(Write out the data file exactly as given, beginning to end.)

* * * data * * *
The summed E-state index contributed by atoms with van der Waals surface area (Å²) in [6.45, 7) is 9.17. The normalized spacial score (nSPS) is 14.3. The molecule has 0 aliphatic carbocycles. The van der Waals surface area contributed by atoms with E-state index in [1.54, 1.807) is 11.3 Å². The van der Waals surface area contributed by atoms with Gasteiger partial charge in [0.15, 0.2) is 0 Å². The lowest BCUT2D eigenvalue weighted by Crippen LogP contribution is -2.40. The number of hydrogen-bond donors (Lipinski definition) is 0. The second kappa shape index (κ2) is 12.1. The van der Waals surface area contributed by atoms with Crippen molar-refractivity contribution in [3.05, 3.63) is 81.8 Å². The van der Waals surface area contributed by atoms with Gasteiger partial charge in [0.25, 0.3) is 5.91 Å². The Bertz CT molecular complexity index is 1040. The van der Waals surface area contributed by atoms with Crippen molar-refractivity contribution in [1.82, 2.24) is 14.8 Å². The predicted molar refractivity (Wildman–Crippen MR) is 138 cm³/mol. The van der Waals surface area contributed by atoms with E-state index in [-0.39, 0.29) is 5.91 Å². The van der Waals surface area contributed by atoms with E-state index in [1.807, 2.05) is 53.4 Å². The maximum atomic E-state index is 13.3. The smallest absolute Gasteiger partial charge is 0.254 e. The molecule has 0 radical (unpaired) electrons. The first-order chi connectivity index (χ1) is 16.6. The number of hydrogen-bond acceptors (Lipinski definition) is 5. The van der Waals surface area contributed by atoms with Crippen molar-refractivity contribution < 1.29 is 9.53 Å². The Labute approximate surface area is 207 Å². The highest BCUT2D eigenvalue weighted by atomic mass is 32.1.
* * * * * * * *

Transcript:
The summed E-state index contributed by atoms with van der Waals surface area (Å²) in [6.45, 7) is 9.17. The normalized spacial score (nSPS) is 14.3. The molecule has 0 aliphatic carbocycles. The van der Waals surface area contributed by atoms with E-state index in [1.54, 1.807) is 11.3 Å². The van der Waals surface area contributed by atoms with Gasteiger partial charge in [0.15, 0.2) is 0 Å². The lowest BCUT2D eigenvalue weighted by Crippen LogP contribution is -2.40. The number of hydrogen-bond donors (Lipinski definition) is 0. The second kappa shape index (κ2) is 12.1. The van der Waals surface area contributed by atoms with Crippen molar-refractivity contribution in [3.05, 3.63) is 81.8 Å². The van der Waals surface area contributed by atoms with Gasteiger partial charge in [0.25, 0.3) is 5.91 Å². The Bertz CT molecular complexity index is 1040. The van der Waals surface area contributed by atoms with Crippen molar-refractivity contribution in [1.82, 2.24) is 14.8 Å². The predicted molar refractivity (Wildman–Crippen MR) is 138 cm³/mol. The van der Waals surface area contributed by atoms with E-state index in [-0.39, 0.29) is 5.91 Å². The van der Waals surface area contributed by atoms with E-state index in [1.807, 2.05) is 53.4 Å². The maximum atomic E-state index is 13.3. The smallest absolute Gasteiger partial charge is 0.254 e. The molecule has 0 radical (unpaired) electrons. The first-order chi connectivity index (χ1) is 16.6. The number of hydrogen-bond acceptors (Lipinski definition) is 5. The van der Waals surface area contributed by atoms with Crippen molar-refractivity contribution < 1.29 is 9.53 Å². The Labute approximate surface area is 207 Å². The highest BCUT2D eigenvalue weighted by atomic mass is 32.1.